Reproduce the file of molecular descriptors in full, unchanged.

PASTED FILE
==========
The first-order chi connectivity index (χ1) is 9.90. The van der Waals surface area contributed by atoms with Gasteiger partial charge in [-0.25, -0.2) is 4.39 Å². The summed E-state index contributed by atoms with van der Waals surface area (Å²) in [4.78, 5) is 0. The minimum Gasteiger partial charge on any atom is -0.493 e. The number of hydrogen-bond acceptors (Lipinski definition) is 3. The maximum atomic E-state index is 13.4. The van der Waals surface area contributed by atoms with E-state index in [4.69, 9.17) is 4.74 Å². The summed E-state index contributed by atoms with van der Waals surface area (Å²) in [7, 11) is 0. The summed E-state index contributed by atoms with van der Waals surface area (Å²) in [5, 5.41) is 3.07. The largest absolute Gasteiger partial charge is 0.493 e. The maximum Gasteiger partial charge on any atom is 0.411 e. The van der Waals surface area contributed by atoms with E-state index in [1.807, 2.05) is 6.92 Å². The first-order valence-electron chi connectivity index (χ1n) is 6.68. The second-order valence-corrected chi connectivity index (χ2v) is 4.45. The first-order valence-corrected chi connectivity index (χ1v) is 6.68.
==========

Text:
The first-order chi connectivity index (χ1) is 9.90. The van der Waals surface area contributed by atoms with Gasteiger partial charge in [-0.25, -0.2) is 4.39 Å². The summed E-state index contributed by atoms with van der Waals surface area (Å²) in [4.78, 5) is 0. The minimum Gasteiger partial charge on any atom is -0.493 e. The number of hydrogen-bond acceptors (Lipinski definition) is 3. The maximum atomic E-state index is 13.4. The van der Waals surface area contributed by atoms with E-state index in [4.69, 9.17) is 4.74 Å². The summed E-state index contributed by atoms with van der Waals surface area (Å²) in [7, 11) is 0. The summed E-state index contributed by atoms with van der Waals surface area (Å²) in [5, 5.41) is 3.07. The largest absolute Gasteiger partial charge is 0.493 e. The maximum Gasteiger partial charge on any atom is 0.411 e. The van der Waals surface area contributed by atoms with E-state index in [1.807, 2.05) is 6.92 Å². The first-order valence-electron chi connectivity index (χ1n) is 6.68. The second-order valence-corrected chi connectivity index (χ2v) is 4.45. The first-order valence-corrected chi connectivity index (χ1v) is 6.68.